Incirlik: Alternatives and the issue of withdrawal
Since the dispute kicked off last year, Berlin has assessed alternative host countries for the deployment, including Jordan, Kuwait and Cyprus, according to German officials.
Major Rayk Hähnlein, defense expert at the Berlin-based German Institute for International and Security Affairs, told DW that Jordan's Muwaffaq Salti air base offers the "best alternative" to Incirlik.
He said that several factors, such as the US military operating out of the base, its proximity to the main area of operations in northern Syria and Iraq, and Amman's willingness to host the deployment, make it a suitable choice for the German division stationed at Incirlik.
Some analysts have warned about the potential fallout a withdrawal could have on NATO operations and the US-led coalition against the "Islamic State," especially as the alliance has agreed to formally join the coalition.
But Hähnlein told DW that while a withdrawal would have a "short term impact," especially due to preparations to recapture the "Islamic State" stronghold of Raqqa in Syria, it would not undermine the operation.
"From 2014 to December 2015, the coalition got along without German support as well, so it will overcome the situation," Hähnlein said. "If prepared well and with full support from Jordan and US partners on the Jordanian base, Germany's absence would only be felt for several days or weeks."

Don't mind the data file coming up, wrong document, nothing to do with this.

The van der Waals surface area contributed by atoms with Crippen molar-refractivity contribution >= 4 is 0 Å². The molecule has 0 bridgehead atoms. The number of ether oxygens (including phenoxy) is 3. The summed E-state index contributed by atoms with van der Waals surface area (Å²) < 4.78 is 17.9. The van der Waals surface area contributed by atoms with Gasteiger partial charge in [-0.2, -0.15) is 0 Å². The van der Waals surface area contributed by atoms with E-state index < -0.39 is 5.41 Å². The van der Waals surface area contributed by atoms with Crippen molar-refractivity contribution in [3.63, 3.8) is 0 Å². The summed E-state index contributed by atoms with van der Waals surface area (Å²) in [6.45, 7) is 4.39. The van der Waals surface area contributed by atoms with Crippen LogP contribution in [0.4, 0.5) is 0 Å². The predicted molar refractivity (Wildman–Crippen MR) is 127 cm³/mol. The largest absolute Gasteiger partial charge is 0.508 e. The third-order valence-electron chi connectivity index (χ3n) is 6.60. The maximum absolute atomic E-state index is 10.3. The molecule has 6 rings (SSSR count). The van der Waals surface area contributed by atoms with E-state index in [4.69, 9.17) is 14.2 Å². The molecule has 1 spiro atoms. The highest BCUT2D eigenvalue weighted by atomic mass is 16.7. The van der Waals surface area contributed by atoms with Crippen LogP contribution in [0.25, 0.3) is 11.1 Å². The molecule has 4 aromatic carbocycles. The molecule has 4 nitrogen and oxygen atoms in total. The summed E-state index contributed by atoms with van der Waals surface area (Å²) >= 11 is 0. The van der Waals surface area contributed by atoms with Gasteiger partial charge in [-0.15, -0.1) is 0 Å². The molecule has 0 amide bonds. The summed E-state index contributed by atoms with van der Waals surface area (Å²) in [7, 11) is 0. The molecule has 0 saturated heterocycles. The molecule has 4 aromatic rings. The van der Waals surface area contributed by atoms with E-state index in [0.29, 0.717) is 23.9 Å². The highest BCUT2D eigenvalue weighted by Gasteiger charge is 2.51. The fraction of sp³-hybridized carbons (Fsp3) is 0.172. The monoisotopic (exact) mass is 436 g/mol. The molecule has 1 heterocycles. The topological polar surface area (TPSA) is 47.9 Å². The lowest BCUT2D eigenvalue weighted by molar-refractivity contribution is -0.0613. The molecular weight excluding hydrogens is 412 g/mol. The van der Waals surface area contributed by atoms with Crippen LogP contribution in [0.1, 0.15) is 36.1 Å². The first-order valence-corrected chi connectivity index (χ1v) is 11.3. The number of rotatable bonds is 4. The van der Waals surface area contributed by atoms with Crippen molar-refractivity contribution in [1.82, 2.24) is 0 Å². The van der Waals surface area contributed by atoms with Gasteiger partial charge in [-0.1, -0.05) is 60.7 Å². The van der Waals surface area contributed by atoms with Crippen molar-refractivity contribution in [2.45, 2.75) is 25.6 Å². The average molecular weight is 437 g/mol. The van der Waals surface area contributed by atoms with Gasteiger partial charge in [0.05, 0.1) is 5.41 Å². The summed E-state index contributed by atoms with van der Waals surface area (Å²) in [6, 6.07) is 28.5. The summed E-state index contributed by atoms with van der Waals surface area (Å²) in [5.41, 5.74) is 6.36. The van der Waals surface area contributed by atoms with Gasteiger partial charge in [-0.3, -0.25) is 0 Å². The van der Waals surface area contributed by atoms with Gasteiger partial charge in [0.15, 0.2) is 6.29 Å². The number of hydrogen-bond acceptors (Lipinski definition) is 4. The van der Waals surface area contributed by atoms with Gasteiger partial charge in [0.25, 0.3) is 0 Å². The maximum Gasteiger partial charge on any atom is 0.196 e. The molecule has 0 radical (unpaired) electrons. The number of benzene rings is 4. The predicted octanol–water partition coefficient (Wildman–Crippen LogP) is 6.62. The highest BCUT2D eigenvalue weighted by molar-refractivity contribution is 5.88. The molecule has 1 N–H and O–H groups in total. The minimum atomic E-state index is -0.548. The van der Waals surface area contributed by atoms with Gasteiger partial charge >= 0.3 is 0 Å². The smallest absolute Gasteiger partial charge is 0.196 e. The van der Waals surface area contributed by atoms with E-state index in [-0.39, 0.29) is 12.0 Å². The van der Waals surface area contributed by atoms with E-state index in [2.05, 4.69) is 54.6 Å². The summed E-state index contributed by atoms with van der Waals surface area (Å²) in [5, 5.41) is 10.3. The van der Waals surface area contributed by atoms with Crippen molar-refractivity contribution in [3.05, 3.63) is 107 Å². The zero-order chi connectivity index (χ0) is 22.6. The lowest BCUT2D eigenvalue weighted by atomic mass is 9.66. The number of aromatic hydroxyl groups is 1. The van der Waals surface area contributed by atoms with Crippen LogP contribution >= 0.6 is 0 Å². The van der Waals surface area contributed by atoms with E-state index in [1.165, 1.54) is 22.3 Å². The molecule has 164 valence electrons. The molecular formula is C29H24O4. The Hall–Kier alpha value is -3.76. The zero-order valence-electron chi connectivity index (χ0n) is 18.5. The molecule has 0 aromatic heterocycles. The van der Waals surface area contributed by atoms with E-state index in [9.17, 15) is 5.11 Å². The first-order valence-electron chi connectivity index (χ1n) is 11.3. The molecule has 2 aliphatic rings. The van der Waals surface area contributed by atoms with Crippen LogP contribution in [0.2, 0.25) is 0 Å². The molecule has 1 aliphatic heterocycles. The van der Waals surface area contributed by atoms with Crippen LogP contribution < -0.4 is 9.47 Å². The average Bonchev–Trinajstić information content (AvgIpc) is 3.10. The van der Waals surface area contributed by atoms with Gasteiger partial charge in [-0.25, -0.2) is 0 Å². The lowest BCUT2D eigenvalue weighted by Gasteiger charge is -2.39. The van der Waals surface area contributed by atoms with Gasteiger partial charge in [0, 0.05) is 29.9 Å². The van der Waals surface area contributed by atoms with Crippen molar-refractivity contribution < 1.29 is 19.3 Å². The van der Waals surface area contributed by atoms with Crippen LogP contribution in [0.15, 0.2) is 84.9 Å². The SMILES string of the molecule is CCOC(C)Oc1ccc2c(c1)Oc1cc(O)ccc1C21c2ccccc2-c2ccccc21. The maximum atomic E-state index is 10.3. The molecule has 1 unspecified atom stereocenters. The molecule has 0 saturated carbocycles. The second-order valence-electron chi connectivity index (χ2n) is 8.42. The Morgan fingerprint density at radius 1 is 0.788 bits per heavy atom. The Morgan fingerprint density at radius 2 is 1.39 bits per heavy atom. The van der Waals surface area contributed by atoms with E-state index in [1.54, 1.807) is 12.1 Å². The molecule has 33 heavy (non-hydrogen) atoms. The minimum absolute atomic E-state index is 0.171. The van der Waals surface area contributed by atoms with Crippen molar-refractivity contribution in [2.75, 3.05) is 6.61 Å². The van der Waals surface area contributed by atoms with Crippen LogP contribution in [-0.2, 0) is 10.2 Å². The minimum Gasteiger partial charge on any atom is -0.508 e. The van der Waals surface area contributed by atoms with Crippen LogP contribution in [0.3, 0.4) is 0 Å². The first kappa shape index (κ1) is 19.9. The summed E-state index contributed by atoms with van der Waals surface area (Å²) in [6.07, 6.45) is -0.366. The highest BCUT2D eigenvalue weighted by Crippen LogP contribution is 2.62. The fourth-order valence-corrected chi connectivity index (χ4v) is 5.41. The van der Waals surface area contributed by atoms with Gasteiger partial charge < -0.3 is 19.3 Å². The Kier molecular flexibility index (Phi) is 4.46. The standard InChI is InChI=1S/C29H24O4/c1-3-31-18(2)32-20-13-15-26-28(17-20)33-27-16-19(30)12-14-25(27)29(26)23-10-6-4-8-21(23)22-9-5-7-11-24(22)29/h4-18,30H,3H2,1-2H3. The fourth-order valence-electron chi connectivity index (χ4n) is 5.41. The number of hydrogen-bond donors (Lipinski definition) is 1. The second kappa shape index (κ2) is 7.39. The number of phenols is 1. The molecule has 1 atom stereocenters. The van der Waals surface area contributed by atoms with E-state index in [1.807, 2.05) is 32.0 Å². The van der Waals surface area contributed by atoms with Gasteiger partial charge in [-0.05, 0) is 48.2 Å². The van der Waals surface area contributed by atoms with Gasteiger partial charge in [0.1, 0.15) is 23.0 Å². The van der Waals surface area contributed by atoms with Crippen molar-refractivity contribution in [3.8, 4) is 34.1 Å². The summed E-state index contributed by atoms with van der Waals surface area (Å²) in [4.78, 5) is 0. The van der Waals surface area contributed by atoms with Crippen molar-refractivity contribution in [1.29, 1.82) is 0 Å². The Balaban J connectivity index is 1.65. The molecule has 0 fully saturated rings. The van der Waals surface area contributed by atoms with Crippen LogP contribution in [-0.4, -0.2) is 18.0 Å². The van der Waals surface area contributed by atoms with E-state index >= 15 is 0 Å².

Hähnlein warned, however, of withdrawing all German troops from the country, noting that removing the five soldiers stationed in Konya "would be a wrong signal to NATO" since they are key to the AWACS surveillance operation.
When asked about the reported attempts by Germany and other NATO nations to block a NATO leaders summit in Turkey, Hähnlein suggested that it may be too early to comment on the impact.
"But of course, one can question if it is the right signal that Turkey hosts a NATO summit under the current circumstances," Hähnlein said.
NATO values at risk?
The fallout between the two military allies partly stems from concerns for democratic processes in Turkey. While NATO effectively forms a military alliance between its member states, it also forms a political one that seeks to "promote democratic values."
In 2016, NATO Secretary General Jens Stoltenberg told an audience of students in Georgia that part of what makes NATO stand out from other military alliances is that member states share common values.
"Democracy, freedom of speech, freedom of the media, independence of the judiciary (and) protection of minorities: these are the values that unite us. They are the values NATO has defended since its foundation in 1949," Stoltenberg said.
However, although member states have not used NATO as a medium through which to voice concerns over Turkey's crackdown and its consolidation of power under the presidency, European institutions, including the Council of Europe's Venice Commission, have warned that the country is "on the road to an autocracy."
Teri Schultz in Brussels contributed to this report.